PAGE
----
Stranger Things fans around the world have cried out in disappointment this week, as showrunners Matt and Ross Duffer have announced that everyone’s favorite Eighties nostalgia horror show probably won’t live past four seasons.
Assuming the show stays at the same length per season of eight episodes a pop, that means there’ll only be thirty two episodes of Stranger Things in total when everything is said and done. That’s about a season and a half of The Walking Dead, or approximately half a week’s binge-watching for when you want to revisit the whole show in years to come.
But while this may sound like a bad thing, it’s important to remember that quantity does not always go hand in hand with quality.
Shorter seasons are increasingly the way television is going – just look at Game of Thrones, as we come to the end of the shortest season thus far, and anticipate an even shorter final season in the distant future.
The focus for television producers at the moment is on making high quality entertainment without wasting audiences’ time on filler episodes and empty moments. Gone are the days of TV showrunners being forced to pad out a season to stretch it to twenty episodes – instead, we get something exciting happening in every single episode.
So, fine, Stranger Things isn’t going to suddenly balloon into a huge show simply to try and squeeze all possible ratings out of its popularity. But why is it only going to stick around for four seasons?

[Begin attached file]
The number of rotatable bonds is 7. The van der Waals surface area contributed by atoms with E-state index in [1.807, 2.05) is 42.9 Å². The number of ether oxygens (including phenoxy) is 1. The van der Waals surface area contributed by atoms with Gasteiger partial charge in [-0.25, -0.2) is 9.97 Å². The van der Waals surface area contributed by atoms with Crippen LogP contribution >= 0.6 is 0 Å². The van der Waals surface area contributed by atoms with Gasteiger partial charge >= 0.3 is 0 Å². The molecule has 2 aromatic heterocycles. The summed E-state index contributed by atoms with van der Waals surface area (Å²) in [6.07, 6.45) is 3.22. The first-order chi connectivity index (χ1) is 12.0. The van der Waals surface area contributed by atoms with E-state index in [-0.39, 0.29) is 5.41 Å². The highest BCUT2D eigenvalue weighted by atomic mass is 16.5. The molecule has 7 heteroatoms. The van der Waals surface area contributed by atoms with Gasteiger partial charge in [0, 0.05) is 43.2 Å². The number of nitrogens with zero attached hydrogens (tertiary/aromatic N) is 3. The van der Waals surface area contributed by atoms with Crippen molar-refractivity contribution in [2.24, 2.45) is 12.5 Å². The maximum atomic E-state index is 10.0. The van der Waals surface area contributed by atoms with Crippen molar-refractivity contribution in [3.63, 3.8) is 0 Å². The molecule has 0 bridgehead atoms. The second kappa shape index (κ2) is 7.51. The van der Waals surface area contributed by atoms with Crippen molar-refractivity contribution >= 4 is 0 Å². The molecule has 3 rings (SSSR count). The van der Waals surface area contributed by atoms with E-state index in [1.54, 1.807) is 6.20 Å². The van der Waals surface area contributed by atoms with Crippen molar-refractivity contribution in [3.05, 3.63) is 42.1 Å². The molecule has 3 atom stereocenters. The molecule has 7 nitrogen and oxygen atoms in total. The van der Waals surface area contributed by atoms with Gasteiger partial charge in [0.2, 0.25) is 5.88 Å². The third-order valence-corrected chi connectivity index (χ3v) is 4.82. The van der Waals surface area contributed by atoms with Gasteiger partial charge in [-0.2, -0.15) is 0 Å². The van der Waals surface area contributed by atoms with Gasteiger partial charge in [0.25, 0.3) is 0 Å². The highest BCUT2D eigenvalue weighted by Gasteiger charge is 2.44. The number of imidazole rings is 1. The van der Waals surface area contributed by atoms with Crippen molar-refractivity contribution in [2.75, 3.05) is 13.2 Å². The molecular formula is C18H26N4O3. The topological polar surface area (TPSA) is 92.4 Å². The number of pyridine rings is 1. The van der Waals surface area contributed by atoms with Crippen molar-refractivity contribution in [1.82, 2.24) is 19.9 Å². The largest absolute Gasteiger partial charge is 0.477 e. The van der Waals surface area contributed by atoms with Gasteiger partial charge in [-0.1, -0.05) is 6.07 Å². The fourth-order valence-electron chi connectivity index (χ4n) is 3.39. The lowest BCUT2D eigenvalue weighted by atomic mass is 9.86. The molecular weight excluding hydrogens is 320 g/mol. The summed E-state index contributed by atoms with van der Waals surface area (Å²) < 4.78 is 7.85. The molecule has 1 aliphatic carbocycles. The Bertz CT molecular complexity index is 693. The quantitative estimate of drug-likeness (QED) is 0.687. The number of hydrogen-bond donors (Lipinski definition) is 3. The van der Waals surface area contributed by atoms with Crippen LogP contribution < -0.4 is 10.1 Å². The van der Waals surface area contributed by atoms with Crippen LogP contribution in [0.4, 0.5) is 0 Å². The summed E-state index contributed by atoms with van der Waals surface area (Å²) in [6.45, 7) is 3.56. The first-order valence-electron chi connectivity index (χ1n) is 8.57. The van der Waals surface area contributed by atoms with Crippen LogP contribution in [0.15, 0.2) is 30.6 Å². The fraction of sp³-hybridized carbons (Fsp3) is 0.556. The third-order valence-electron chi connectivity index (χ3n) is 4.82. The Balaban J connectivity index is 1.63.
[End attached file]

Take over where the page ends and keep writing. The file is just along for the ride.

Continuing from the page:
Well, for one thing, the Duffer Brothers don’t want the show to wear out its welcome. There’s only so much that can be done with the premise before it gets ridiculously convoluted, and trying to use up all of the show’s goodwill by stretching its premise on to endless seasons of content will end up leaving a bad taste in everyone’s mouths.
It’s hard not to think of Lost at this point – a promising show which, if it had been a short series told over a couple of seasons, would be remembered a lot more fondly. Instead, things dragged on and on to the point that audiences didn’t care, especially when it became clear that JJ Abrams was simply making stuff up as he went along in order to justify whatever nonsense was being thrown onto the screen that particular week.
If Stranger Things already has a set ending in place, then the show’s writers, directors, and actors are going to be able to work their way towards that point. It’s rare for a TV show to have a set end point in mind, and with the proper time to prepare, the show’s direction can be built around leading us organically to a satisfying conclusion for the adventures.
Having four short seasons of Stranger Things means absolutely no filler, and that’s great – part of the reason why season one works so well is that it’s a tight, focused narrative that essentially plays out more like a long movie than a weekly show.
So while it’s tough to think that we’re a quarter of the way through Stranger Things already (and we’ll be half way through come October), the good news is that a mere four seasons of the show means there’s a better chance of the story maintaining its quality and pacing throughout.
Besides, Stranger Things or no, with David Harbour as the new Hellboy and Millie Bobby Brown appearing in the next Godzilla, it’s not like we’ll be saying goodbye to these actors any time soon.